By Stephen Ashkin, The Ashkin Group, Sustainability Dashboard Tools
With all the activities that you’ll find at this year’s ISSA/BSCAI convention, I hope you’ll find time and make specific effort relative to Green Cleaning, and more specifically to Sustainability. And as such, I want to quickly cover three areas.
On Tuesday, October 16th there will be a half-day Green Cleaning University program which is an excellent learning opportunity especially for new sales people as it will cover a host of issues including defining Green Cleaning, prospecting for Green customers, overcoming common objections and more. Just be aware that a separate registration fee is required, but it is well worth the investment.
Also on Tuesday will be an Update on the Changes to LEED-EBOM. If your current program is built around the LEED requirements, this will be a very helpful program. And if you are beginning the journey towards “sustainability”, LEED is the place to start.
Finally on Tuesday will be Create a Culture of Sustainability – Save Green by Going Green. As the title suggests, this program is designed to help organizations reduce costs. Not only is this a good Sustainability strategy, but it can help you differentiate from the competition and win new business.
And on Thursday, October 18th, there will be a program on Sourcing Green: Insights From Industry Leaders. As the title suggests, this program will help you identify sourcing issues which is becoming more challenging as manufacturers continue to innovate.
Sustainability Discussions On the Exhibit Floor:
This year you can anticipate finding a growing number of manufacturers talking about “sustainability”. So ask exhibitors to explain exactly what they mean. Are they simply using “sustainability” interchangeably with “green”, or does it mean something different? If so, can they document their claims? And are those claims verified by an independent third-party so you can be confident that you won’t be embarrassed in front of your customer for making misleading claims?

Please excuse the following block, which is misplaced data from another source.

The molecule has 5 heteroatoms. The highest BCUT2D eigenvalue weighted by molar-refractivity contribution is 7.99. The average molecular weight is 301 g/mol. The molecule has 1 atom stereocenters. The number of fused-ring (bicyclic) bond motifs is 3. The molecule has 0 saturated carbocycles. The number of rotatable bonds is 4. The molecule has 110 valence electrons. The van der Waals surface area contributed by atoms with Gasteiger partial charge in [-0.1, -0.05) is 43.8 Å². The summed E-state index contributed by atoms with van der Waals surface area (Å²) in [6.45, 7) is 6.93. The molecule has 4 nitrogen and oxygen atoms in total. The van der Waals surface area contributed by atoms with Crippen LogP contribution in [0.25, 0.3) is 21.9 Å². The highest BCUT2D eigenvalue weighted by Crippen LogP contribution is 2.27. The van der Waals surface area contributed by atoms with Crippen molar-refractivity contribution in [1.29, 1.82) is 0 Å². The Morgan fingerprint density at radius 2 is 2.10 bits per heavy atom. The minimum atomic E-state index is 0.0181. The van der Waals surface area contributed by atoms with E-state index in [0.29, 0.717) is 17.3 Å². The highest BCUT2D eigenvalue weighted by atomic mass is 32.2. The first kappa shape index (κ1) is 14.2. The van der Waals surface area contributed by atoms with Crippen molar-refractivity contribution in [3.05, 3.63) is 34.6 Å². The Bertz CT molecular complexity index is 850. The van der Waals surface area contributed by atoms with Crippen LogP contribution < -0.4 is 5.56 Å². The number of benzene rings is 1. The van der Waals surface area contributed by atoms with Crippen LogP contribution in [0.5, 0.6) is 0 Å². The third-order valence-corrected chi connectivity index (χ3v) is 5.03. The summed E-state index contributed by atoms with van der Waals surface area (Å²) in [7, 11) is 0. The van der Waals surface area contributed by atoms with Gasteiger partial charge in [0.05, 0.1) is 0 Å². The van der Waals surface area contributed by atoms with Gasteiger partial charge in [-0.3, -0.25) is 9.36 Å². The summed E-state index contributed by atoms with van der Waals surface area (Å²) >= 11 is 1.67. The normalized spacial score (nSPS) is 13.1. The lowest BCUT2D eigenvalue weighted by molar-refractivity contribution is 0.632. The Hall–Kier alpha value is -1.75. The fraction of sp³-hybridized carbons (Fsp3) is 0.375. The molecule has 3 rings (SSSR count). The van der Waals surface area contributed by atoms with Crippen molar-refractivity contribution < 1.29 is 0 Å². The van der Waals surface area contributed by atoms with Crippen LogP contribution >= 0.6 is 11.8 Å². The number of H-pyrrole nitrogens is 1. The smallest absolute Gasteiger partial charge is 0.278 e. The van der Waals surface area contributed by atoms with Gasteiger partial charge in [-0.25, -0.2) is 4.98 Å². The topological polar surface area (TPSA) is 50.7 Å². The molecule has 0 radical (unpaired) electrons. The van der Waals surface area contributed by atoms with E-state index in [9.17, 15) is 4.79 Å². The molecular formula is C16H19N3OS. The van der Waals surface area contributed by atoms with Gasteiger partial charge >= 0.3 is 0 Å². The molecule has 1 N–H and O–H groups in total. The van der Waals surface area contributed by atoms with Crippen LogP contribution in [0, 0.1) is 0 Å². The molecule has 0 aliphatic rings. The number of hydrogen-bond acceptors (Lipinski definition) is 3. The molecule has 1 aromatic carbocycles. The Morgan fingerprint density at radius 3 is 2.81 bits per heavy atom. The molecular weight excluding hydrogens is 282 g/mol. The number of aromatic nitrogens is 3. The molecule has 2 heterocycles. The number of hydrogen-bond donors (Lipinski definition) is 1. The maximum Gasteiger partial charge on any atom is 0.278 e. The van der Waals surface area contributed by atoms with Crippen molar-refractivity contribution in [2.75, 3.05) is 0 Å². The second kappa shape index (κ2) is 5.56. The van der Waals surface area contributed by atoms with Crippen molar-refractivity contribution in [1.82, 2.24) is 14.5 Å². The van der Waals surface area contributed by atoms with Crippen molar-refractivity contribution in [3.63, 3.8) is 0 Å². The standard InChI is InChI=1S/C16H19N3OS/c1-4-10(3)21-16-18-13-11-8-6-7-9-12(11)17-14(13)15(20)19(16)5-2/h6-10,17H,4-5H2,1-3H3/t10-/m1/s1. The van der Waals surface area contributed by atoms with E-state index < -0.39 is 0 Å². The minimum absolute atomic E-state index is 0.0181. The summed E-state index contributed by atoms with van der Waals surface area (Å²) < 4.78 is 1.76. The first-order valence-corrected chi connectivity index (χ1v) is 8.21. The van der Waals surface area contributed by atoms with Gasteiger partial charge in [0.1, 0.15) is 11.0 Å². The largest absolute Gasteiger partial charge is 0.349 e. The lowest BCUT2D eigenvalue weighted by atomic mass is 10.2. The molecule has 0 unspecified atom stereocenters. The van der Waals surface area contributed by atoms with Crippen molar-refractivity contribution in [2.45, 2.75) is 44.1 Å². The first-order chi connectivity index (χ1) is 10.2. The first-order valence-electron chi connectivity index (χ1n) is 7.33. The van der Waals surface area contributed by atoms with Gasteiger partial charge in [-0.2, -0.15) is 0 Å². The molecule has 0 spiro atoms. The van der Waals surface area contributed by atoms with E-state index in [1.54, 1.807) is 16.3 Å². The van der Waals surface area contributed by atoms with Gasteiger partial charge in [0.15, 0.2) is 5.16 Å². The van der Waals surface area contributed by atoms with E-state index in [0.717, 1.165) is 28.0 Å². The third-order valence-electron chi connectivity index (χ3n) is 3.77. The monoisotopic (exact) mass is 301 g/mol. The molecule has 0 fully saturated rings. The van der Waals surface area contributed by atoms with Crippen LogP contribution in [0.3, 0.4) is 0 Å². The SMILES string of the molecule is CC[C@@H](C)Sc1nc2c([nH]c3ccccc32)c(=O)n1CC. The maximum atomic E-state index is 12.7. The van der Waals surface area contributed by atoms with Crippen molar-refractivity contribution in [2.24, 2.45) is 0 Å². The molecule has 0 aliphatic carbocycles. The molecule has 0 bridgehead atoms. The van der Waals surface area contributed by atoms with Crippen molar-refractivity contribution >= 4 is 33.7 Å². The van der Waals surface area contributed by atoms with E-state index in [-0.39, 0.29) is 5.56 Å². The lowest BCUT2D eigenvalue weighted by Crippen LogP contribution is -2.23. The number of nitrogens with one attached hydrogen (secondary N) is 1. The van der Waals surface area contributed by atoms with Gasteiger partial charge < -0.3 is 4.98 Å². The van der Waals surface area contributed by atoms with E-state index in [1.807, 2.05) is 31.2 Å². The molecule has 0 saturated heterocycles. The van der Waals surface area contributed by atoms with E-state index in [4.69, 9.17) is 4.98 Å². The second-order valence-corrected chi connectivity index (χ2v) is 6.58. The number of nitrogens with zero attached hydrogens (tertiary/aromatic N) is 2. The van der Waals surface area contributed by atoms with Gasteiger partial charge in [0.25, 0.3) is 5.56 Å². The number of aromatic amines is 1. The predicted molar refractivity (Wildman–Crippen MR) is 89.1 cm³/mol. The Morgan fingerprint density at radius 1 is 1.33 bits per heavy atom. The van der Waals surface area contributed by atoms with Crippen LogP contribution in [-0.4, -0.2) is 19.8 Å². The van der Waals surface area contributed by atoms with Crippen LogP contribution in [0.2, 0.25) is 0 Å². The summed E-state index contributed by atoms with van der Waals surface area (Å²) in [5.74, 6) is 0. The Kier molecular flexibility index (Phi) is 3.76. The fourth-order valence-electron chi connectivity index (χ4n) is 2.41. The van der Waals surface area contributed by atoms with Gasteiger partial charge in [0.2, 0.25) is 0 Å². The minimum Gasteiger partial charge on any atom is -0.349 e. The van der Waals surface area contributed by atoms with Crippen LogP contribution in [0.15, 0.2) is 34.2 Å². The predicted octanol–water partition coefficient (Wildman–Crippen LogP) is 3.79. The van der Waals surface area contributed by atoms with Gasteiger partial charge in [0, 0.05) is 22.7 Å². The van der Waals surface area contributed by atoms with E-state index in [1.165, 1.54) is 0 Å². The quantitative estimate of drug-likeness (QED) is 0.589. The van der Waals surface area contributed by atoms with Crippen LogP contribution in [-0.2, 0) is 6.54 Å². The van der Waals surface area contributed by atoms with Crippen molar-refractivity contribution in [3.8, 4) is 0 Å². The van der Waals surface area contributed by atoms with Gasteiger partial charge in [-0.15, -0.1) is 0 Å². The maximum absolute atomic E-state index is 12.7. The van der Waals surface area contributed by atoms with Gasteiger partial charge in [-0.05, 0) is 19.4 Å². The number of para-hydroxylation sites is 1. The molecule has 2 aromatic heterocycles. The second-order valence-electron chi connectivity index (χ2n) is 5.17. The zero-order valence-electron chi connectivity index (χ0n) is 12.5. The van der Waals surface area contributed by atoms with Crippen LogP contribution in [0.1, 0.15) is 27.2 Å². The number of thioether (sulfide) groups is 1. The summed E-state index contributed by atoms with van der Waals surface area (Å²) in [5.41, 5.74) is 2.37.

Just remember, “green” focuses on reducing health and environmental impacts across the entire life of the product, while “sustainability” goes beyond just the product itself and addresses the broader issue of social equity. This includes how the manufacturer deals with its employees and communities where they are based. So just be careful because if you repeat claims about “sustainability” you will ultimately have to address what your company is doing in this regard.
Sustainability & Your Conference Experience:
The following are some ideas that you can consider to help contribute to a more sustainable conference.
Literature. If you really don’t need it, don’t take it. Or ask the exhibitors to send you electronic copies. This will save trees and reduce environmental impacts, and if it saves the exhibitors money it will ultimately save you money as well.
Transportation. While you might consider buying “carbon offsets” for your airfare, but other things may be simpler and can save you money. These include taking public transportation, ride sharing and walking. ISSA provides frequent bus services to the convention site and walking to and from restaurants can be good for the environment and our health.
Food. Consider ordering smaller portions (do you really need a 32 ounce steak?). And it is okay to skip the appetizers and desert, or at least share it with your friends and colleagues. Not only is it often healthier to do so, but the extra food has huge environmental impacts.
Hotel. Reduce energy and water consumption. While the weather in Chicago is unpredictable in October, but when leaving the room for the day you can adjust the thermostat to reduce energy and make sure the television and other electrical devices are turned off.
Tipping. As discussed earlier in this article, what makes Sustainability different from Green is our impact on people. So in addition to treating service people politely and with dignity, please leave them a tip. And in addition to tipping food service workers and cab drivers, don’t forget to leave a tip for the housekeepers as our way of recognizing and thanking them for keeping our rooms clean, safe, healthy and sustainable.